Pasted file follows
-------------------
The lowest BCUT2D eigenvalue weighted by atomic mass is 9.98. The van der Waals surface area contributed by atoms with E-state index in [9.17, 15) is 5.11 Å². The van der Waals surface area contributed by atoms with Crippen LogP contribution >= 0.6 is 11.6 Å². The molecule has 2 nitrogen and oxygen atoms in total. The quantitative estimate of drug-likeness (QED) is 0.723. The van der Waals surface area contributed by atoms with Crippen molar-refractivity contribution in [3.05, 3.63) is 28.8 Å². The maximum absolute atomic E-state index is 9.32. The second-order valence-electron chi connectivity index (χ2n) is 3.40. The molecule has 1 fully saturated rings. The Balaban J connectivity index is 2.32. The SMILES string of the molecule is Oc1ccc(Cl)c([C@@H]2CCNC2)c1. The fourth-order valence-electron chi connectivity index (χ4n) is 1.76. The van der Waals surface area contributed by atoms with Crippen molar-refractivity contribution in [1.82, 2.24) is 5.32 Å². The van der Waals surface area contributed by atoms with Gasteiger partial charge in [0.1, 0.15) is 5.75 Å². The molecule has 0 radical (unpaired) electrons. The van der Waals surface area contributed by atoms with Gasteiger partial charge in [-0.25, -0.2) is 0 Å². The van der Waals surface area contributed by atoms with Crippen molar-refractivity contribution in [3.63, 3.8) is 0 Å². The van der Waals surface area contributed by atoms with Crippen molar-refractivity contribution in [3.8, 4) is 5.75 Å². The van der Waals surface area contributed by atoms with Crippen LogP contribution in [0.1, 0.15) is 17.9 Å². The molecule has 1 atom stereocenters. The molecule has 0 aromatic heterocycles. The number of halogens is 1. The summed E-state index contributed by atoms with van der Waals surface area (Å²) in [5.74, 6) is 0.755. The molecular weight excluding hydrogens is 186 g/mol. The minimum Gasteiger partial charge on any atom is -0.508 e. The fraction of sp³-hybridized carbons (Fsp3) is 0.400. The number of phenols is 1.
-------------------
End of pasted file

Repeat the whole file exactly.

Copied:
The lowest BCUT2D eigenvalue weighted by atomic mass is 9.98. The van der Waals surface area contributed by atoms with E-state index in [9.17, 15) is 5.11 Å². The van der Waals surface area contributed by atoms with Crippen LogP contribution >= 0.6 is 11.6 Å². The molecule has 2 nitrogen and oxygen atoms in total. The quantitative estimate of drug-likeness (QED) is 0.723. The van der Waals surface area contributed by atoms with Crippen molar-refractivity contribution in [3.05, 3.63) is 28.8 Å². The maximum absolute atomic E-state index is 9.32. The second-order valence-electron chi connectivity index (χ2n) is 3.40. The molecule has 1 fully saturated rings. The Balaban J connectivity index is 2.32. The SMILES string of the molecule is Oc1ccc(Cl)c([C@@H]2CCNC2)c1. The fourth-order valence-electron chi connectivity index (χ4n) is 1.76. The van der Waals surface area contributed by atoms with Crippen molar-refractivity contribution in [1.82, 2.24) is 5.32 Å². The van der Waals surface area contributed by atoms with Gasteiger partial charge in [0.1, 0.15) is 5.75 Å². The molecule has 0 radical (unpaired) electrons. The van der Waals surface area contributed by atoms with Gasteiger partial charge in [-0.25, -0.2) is 0 Å². The van der Waals surface area contributed by atoms with Crippen molar-refractivity contribution in [3.63, 3.8) is 0 Å². The van der Waals surface area contributed by atoms with Crippen molar-refractivity contribution in [3.8, 4) is 5.75 Å². The van der Waals surface area contributed by atoms with Crippen LogP contribution in [0.1, 0.15) is 17.9 Å². The molecule has 1 atom stereocenters. The molecule has 0 aromatic heterocycles. The number of halogens is 1. The summed E-state index contributed by atoms with van der Waals surface area (Å²) in [5.74, 6) is 0.755. The molecular weight excluding hydrogens is 186 g/mol. The minimum Gasteiger partial charge on any atom is -0.508 e. The fraction of sp³-hybridized carbons (Fsp3) is 0.400. The number of phenols is 1.